From the ABC 7 Weather team

80° days: Recency and decisions

April 8, 2013 - 05:01 PM
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Decisions and recent weather

Today was our first 80° day of the year. Just about spot on to our "average" date of the first 80° day which is April 7th.   Our poll on when you thought the first 80° would happen has been up since very late March.  Look at the poll from Saturday before a confident forecast of 80°.

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The climatological average high May 31 is 80.  But more than 10% thought the first 80° day would happen even later than the date with an average high of 80°. .  So why did so many of us (90% of us) think or guess the first 80° WOULD NOT happen in the first week of April?  I think it has to do with something scientists and psychologists who study behavior call "recency bias" .  A bias due to recent observations.  The bias or tendency to place more emphasis on recent events than events in the more distant past.  March 2013 was much cooler than average, 13° colder than the record warm March 2012.  March 2013 didn't even have a single 70° day and ended with a very chilly pattern.  This pattern would sure continue based on recent history . . .recency bias.  Some of us probably thought the first 80° day wouldn't come until late May or June after the weather pattern we experienced this March.  We really have to be careful of this recency bias in making weather related decisions during dangerous weather.  A tornado, flash flood, damaging winds haven't happened here recently (or ever in a lifetime) so it won't happen.   Tip our poll on the side and it is a little bit similar to a "normal" distribution.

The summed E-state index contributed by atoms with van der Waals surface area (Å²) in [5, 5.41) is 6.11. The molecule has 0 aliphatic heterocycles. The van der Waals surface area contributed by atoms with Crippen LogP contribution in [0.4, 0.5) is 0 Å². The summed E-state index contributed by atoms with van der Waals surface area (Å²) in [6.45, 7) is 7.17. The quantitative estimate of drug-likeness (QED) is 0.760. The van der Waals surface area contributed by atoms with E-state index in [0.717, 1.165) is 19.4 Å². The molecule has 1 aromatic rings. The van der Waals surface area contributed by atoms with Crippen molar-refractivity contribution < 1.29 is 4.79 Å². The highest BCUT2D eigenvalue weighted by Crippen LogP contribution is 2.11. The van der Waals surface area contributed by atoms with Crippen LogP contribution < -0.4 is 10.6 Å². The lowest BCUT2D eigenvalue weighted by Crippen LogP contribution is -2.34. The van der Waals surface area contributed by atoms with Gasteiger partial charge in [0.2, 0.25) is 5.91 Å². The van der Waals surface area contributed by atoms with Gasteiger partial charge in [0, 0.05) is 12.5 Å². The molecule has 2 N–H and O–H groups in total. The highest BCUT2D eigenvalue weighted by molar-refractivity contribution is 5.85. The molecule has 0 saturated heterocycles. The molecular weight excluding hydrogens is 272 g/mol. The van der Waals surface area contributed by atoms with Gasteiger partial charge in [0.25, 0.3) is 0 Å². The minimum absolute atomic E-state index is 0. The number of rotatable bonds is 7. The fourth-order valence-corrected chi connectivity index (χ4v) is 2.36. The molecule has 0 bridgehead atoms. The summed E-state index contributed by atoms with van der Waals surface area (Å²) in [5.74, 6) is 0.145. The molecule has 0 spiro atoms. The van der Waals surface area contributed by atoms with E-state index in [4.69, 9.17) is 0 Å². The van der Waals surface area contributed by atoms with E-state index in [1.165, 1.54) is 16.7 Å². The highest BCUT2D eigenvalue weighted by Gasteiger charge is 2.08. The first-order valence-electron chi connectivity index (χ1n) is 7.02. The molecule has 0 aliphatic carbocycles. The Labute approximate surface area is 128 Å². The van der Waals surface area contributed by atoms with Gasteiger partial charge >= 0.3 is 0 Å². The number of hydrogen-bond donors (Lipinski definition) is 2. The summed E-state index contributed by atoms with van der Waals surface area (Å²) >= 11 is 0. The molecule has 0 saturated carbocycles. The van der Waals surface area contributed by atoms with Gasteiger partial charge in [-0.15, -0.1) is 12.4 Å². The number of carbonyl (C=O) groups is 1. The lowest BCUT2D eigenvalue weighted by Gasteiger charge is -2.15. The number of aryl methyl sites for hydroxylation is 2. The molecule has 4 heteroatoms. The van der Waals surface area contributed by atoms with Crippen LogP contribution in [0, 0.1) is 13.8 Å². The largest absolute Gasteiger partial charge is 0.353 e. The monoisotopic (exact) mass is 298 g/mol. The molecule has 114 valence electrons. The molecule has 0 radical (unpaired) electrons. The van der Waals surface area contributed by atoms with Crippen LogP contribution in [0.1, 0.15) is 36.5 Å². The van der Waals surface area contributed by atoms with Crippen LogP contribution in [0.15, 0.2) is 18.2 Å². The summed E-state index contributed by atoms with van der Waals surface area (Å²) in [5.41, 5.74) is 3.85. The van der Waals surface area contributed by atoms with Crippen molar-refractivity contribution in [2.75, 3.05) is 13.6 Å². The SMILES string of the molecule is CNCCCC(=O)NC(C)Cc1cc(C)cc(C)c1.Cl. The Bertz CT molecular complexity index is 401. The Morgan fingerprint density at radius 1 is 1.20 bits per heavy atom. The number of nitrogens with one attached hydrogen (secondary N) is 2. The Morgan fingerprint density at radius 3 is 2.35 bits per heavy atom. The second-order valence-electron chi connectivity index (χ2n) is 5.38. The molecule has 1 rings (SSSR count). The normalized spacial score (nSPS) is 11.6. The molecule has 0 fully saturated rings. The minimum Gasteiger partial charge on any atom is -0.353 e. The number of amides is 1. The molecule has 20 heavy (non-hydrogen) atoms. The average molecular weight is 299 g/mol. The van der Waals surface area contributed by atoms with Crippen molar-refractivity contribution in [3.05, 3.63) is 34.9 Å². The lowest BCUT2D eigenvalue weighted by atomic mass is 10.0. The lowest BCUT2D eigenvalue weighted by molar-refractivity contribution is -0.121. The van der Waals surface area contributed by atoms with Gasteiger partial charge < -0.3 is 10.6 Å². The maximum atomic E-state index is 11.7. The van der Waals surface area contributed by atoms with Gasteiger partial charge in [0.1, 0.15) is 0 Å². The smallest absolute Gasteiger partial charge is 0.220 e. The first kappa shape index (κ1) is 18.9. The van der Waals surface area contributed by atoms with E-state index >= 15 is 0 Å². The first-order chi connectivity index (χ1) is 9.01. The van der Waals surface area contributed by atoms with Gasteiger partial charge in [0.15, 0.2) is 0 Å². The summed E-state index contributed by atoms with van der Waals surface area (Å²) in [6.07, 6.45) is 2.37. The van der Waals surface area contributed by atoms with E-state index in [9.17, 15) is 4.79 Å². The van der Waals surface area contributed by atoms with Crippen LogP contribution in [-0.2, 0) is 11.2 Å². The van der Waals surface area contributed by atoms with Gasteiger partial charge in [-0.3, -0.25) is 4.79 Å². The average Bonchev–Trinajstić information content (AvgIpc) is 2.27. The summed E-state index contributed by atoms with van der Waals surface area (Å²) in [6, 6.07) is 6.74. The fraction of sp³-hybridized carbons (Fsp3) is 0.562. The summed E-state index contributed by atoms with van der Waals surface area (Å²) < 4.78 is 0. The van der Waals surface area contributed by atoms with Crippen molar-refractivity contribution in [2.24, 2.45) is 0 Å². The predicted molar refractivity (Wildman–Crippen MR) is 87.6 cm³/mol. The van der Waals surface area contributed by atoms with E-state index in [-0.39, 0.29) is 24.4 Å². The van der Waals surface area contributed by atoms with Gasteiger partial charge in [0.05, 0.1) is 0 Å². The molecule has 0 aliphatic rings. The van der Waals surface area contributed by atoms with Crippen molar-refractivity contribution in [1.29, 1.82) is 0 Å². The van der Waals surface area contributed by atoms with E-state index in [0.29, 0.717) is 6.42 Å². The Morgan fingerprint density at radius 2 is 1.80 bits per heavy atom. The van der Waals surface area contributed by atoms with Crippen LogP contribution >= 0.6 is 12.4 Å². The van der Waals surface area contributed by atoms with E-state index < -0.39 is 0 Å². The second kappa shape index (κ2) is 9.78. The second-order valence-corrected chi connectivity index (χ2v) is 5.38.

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That is a distribution of responses (were they random guesses?) that peaked around the center and fall off on either side.  

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What if we thought, or guessed, the "correct" answer must be the midpoint of the choices.  Other biases (such as conformation bias) sure enter our thinking.  But that's how we (scientists are human also) think about issues such as climate change, social issues, and political commentary.  Try not to be too biased : >) Next year we'll try again.

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